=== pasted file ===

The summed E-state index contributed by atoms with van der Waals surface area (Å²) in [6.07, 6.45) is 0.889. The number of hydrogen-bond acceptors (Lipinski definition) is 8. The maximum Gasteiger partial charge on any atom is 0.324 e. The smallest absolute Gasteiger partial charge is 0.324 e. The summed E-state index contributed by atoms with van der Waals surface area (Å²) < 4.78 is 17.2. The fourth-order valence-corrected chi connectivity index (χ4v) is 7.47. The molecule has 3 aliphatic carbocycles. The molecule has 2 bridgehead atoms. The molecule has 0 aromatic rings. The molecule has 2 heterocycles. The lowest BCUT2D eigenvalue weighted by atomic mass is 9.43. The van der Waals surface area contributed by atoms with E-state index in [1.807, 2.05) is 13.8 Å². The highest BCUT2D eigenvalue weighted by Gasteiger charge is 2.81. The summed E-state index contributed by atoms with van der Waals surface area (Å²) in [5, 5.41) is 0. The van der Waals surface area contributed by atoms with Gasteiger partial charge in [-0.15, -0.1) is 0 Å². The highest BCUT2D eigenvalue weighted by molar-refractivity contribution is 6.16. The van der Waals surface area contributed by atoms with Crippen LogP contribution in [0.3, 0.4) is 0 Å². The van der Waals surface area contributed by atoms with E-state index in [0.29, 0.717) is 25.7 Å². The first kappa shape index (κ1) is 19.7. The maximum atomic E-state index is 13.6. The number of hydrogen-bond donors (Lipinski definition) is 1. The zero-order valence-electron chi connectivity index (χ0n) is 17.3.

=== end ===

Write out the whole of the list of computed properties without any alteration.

The summed E-state index contributed by atoms with van der Waals surface area (Å²) in [6.07, 6.45) is 0.889. The number of hydrogen-bond acceptors (Lipinski definition) is 8. The maximum Gasteiger partial charge on any atom is 0.324 e. The smallest absolute Gasteiger partial charge is 0.324 e. The summed E-state index contributed by atoms with van der Waals surface area (Å²) < 4.78 is 17.2. The fourth-order valence-corrected chi connectivity index (χ4v) is 7.47. The molecule has 3 aliphatic carbocycles. The molecule has 2 bridgehead atoms. The molecule has 0 aromatic rings. The molecule has 2 heterocycles. The lowest BCUT2D eigenvalue weighted by atomic mass is 9.43. The van der Waals surface area contributed by atoms with E-state index in [1.807, 2.05) is 13.8 Å². The highest BCUT2D eigenvalue weighted by Gasteiger charge is 2.81. The summed E-state index contributed by atoms with van der Waals surface area (Å²) in [5, 5.41) is 0. The van der Waals surface area contributed by atoms with Gasteiger partial charge in [-0.15, -0.1) is 0 Å². The highest BCUT2D eigenvalue weighted by molar-refractivity contribution is 6.16. The van der Waals surface area contributed by atoms with Crippen LogP contribution in [0.3, 0.4) is 0 Å². The van der Waals surface area contributed by atoms with E-state index in [0.29, 0.717) is 25.7 Å². The first kappa shape index (κ1) is 19.7. The maximum atomic E-state index is 13.6. The number of hydrogen-bond donors (Lipinski definition) is 1. The zero-order valence-electron chi connectivity index (χ0n) is 17.3.